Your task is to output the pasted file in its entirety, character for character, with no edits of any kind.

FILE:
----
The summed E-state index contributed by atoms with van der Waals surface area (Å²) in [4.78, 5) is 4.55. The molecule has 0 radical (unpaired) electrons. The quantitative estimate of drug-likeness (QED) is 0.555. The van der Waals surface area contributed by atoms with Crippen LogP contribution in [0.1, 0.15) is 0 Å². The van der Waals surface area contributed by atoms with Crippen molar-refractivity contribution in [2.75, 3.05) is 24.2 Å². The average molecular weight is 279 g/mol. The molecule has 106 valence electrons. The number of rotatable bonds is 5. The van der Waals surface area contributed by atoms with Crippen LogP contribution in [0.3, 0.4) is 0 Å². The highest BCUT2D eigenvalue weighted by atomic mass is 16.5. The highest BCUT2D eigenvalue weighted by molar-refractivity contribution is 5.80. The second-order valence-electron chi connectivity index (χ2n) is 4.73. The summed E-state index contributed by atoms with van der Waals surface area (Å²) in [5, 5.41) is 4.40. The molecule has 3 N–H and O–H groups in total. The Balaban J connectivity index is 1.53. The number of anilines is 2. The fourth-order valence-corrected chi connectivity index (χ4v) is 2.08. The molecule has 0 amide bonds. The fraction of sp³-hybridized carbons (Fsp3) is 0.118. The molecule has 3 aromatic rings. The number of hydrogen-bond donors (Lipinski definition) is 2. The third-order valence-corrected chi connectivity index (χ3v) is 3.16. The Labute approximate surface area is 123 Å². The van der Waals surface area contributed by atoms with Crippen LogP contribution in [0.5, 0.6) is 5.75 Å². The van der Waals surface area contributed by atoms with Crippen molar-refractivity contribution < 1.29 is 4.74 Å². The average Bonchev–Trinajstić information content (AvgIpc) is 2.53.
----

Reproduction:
The summed E-state index contributed by atoms with van der Waals surface area (Å²) in [4.78, 5) is 4.55. The molecule has 0 radical (unpaired) electrons. The quantitative estimate of drug-likeness (QED) is 0.555. The van der Waals surface area contributed by atoms with Crippen LogP contribution in [0.1, 0.15) is 0 Å². The van der Waals surface area contributed by atoms with Crippen molar-refractivity contribution in [2.75, 3.05) is 24.2 Å². The average molecular weight is 279 g/mol. The molecule has 106 valence electrons. The number of rotatable bonds is 5. The van der Waals surface area contributed by atoms with Crippen LogP contribution in [0.3, 0.4) is 0 Å². The highest BCUT2D eigenvalue weighted by atomic mass is 16.5. The highest BCUT2D eigenvalue weighted by molar-refractivity contribution is 5.80. The second-order valence-electron chi connectivity index (χ2n) is 4.73. The summed E-state index contributed by atoms with van der Waals surface area (Å²) in [5, 5.41) is 4.40. The molecule has 3 N–H and O–H groups in total. The Balaban J connectivity index is 1.53. The number of anilines is 2. The fourth-order valence-corrected chi connectivity index (χ4v) is 2.08. The molecule has 0 amide bonds. The fraction of sp³-hybridized carbons (Fsp3) is 0.118. The molecule has 3 aromatic rings. The number of hydrogen-bond donors (Lipinski definition) is 2. The third-order valence-corrected chi connectivity index (χ3v) is 3.16. The Labute approximate surface area is 123 Å². The van der Waals surface area contributed by atoms with Crippen LogP contribution in [0.5, 0.6) is 5.75 Å². The van der Waals surface area contributed by atoms with Crippen molar-refractivity contribution < 1.29 is 4.74 Å². The average Bonchev–Trinajstić information content (AvgIpc) is 2.53.